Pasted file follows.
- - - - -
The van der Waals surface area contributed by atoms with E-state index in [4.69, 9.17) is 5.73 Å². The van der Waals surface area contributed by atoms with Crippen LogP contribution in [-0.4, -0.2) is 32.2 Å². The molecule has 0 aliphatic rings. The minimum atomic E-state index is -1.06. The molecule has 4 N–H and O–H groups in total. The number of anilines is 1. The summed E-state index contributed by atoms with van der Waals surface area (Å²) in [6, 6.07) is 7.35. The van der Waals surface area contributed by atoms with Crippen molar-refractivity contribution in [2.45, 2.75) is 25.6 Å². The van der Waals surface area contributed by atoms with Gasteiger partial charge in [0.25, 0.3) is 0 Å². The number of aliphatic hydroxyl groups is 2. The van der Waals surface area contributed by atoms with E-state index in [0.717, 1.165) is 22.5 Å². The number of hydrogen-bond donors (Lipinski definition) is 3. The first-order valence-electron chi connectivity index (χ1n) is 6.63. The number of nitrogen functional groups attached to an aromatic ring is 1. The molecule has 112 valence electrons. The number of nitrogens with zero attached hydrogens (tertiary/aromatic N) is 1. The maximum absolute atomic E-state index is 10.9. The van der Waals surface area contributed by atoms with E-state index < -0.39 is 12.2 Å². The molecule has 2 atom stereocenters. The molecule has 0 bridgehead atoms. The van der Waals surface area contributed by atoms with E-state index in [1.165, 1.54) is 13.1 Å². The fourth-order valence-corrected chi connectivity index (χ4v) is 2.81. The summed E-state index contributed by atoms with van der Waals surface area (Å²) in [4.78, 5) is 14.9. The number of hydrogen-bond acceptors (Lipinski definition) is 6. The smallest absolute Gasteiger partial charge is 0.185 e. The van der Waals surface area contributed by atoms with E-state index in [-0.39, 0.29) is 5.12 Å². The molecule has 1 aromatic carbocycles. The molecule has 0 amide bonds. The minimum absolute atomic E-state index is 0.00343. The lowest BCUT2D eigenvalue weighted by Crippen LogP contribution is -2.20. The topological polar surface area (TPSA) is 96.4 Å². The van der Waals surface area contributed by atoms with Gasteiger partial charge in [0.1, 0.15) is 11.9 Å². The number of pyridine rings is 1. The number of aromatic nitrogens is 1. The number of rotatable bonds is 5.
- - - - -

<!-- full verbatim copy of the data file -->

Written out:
The van der Waals surface area contributed by atoms with E-state index in [4.69, 9.17) is 5.73 Å². The van der Waals surface area contributed by atoms with Crippen LogP contribution in [-0.4, -0.2) is 32.2 Å². The molecule has 0 aliphatic rings. The minimum atomic E-state index is -1.06. The molecule has 4 N–H and O–H groups in total. The number of anilines is 1. The summed E-state index contributed by atoms with van der Waals surface area (Å²) in [6, 6.07) is 7.35. The van der Waals surface area contributed by atoms with Crippen molar-refractivity contribution in [2.45, 2.75) is 25.6 Å². The van der Waals surface area contributed by atoms with Gasteiger partial charge in [0.25, 0.3) is 0 Å². The number of aliphatic hydroxyl groups is 2. The van der Waals surface area contributed by atoms with E-state index in [0.717, 1.165) is 22.5 Å². The number of hydrogen-bond donors (Lipinski definition) is 3. The first-order valence-electron chi connectivity index (χ1n) is 6.63. The number of nitrogen functional groups attached to an aromatic ring is 1. The molecule has 112 valence electrons. The number of nitrogens with zero attached hydrogens (tertiary/aromatic N) is 1. The maximum absolute atomic E-state index is 10.9. The van der Waals surface area contributed by atoms with E-state index < -0.39 is 12.2 Å². The molecule has 2 atom stereocenters. The molecule has 0 bridgehead atoms. The van der Waals surface area contributed by atoms with E-state index in [1.165, 1.54) is 13.1 Å². The fourth-order valence-corrected chi connectivity index (χ4v) is 2.81. The summed E-state index contributed by atoms with van der Waals surface area (Å²) in [4.78, 5) is 14.9. The number of hydrogen-bond acceptors (Lipinski definition) is 6. The smallest absolute Gasteiger partial charge is 0.185 e. The van der Waals surface area contributed by atoms with E-state index in [-0.39, 0.29) is 5.12 Å². The molecule has 1 aromatic carbocycles. The molecule has 0 amide bonds. The minimum absolute atomic E-state index is 0.00343. The lowest BCUT2D eigenvalue weighted by Crippen LogP contribution is -2.20. The topological polar surface area (TPSA) is 96.4 Å². The van der Waals surface area contributed by atoms with Gasteiger partial charge in [0.1, 0.15) is 11.9 Å². The number of pyridine rings is 1. The number of aromatic nitrogens is 1. The number of rotatable bonds is 5.